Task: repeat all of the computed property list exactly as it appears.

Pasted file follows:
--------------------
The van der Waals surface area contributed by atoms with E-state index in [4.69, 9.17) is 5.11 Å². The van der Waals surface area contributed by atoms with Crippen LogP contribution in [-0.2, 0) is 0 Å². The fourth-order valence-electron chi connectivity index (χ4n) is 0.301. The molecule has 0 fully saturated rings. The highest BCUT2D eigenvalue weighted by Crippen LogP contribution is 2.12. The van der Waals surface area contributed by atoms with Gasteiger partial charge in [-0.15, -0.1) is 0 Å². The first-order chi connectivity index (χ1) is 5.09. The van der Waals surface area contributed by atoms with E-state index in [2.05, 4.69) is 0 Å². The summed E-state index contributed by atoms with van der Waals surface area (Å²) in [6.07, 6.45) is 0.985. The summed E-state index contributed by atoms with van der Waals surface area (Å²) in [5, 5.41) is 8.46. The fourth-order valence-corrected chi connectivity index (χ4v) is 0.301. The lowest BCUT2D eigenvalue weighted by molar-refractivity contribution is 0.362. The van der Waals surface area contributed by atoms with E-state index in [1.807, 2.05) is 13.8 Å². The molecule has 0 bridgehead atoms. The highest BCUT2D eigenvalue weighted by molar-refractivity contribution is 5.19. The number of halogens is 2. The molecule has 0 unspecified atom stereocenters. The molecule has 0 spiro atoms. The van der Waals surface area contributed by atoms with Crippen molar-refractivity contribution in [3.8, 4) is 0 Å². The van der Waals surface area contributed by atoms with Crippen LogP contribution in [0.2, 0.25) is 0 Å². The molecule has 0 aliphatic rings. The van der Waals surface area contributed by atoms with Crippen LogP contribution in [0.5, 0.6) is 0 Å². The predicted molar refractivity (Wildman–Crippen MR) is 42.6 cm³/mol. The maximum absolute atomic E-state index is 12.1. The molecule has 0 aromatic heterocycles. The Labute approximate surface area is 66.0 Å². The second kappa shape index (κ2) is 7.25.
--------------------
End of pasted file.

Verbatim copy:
The van der Waals surface area contributed by atoms with E-state index in [4.69, 9.17) is 5.11 Å². The van der Waals surface area contributed by atoms with Crippen LogP contribution in [-0.2, 0) is 0 Å². The fourth-order valence-electron chi connectivity index (χ4n) is 0.301. The molecule has 0 fully saturated rings. The highest BCUT2D eigenvalue weighted by Crippen LogP contribution is 2.12. The van der Waals surface area contributed by atoms with Gasteiger partial charge in [-0.15, -0.1) is 0 Å². The first-order chi connectivity index (χ1) is 5.09. The van der Waals surface area contributed by atoms with E-state index in [2.05, 4.69) is 0 Å². The summed E-state index contributed by atoms with van der Waals surface area (Å²) in [6.07, 6.45) is 0.985. The summed E-state index contributed by atoms with van der Waals surface area (Å²) in [5, 5.41) is 8.46. The fourth-order valence-corrected chi connectivity index (χ4v) is 0.301. The lowest BCUT2D eigenvalue weighted by molar-refractivity contribution is 0.362. The van der Waals surface area contributed by atoms with E-state index in [1.807, 2.05) is 13.8 Å². The molecule has 0 bridgehead atoms. The highest BCUT2D eigenvalue weighted by molar-refractivity contribution is 5.19. The number of halogens is 2. The molecule has 0 unspecified atom stereocenters. The molecule has 0 spiro atoms. The van der Waals surface area contributed by atoms with Crippen molar-refractivity contribution in [3.8, 4) is 0 Å². The van der Waals surface area contributed by atoms with Crippen LogP contribution in [0.2, 0.25) is 0 Å². The molecule has 0 aliphatic rings. The van der Waals surface area contributed by atoms with Crippen LogP contribution in [0.5, 0.6) is 0 Å². The predicted molar refractivity (Wildman–Crippen MR) is 42.6 cm³/mol. The maximum absolute atomic E-state index is 12.1. The molecule has 0 aromatic heterocycles. The Labute approximate surface area is 66.0 Å². The second kappa shape index (κ2) is 7.25.